We explore the potential contribution of faunal assemblages from the Australian Alps and surrounding regions towards the characterization of climate and landscape change, and for geo-chronological species distribution mapping. The limitations of existing faunal sites and collections—their rarity, their stratigraphic integrity and resolution, and accurate dating of their histories—are discussed in a regional review of known and potential assemblages and locations. We also revisit a faunal sequence from a stratified cave deposit at Wee Jasper, focusing on a Holocene “climatic optimum” phase. A suite of species fluctuations between 8000 and 6000 cal. BP suggests responses to local changes such as a warmer and possibly moister environment, with probable associated vegetation shifts. For example, eucalypt forests had replaced more open communities across the region by 8600 cal. BP, and were generally dominant until after 6000 cal. BP. Several faunal species are examined in a regional context using available chronologically defined species histories. Emerging robust multi-proxy investigations demonstrate the potential of faunal assemblages for the development of geographically detailed histories of species that can provide indications of palaeoenvironments. This approach can be strengthened by increasing resolution and developing improved age models in presently known fauna-bearing sites.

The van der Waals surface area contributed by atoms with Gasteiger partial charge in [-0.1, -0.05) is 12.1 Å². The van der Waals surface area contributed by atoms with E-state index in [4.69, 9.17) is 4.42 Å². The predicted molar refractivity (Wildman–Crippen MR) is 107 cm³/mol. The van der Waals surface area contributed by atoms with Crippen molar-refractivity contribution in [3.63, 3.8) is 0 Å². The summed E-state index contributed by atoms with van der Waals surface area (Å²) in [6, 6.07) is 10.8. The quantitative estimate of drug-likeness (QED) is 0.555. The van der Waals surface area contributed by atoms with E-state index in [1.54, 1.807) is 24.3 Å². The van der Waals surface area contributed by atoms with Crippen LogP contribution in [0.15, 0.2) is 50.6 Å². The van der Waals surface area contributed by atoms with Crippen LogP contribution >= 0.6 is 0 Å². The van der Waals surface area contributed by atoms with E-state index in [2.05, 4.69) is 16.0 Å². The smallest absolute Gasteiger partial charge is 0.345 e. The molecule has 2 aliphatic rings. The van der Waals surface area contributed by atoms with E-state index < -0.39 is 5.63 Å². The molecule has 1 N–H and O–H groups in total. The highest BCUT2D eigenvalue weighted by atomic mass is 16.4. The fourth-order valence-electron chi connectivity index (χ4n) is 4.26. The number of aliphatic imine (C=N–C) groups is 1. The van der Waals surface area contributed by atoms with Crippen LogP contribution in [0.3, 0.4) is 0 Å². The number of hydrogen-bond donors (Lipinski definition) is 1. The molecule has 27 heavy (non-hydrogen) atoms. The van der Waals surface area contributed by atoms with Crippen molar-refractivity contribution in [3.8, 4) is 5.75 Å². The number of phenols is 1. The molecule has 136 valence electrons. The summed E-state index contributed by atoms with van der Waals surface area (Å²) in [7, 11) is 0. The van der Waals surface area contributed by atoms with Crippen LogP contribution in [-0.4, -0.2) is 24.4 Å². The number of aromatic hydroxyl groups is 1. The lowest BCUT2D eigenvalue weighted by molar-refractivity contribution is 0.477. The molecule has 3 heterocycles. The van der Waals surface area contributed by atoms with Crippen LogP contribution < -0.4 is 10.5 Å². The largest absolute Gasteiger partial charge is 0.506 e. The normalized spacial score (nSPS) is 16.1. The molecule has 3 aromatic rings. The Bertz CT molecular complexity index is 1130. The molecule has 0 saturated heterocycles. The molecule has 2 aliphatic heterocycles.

Theden-Ringl, Fenja, Geoffrey S. Hope, Kathleen P. Hislop, and Benedict J. Keaney. 2020. Characterizing environmental change and species’ histories from stratified faunal records in southeastern Australia: a regional review and a case study for the early to middle Holocene. In Papers in Honour of Ken Aplin, ed. Julien Louys, Sue O’Connor, and Kristofer M. Helgen. Records of the Australian Museum 72(5): 207–223.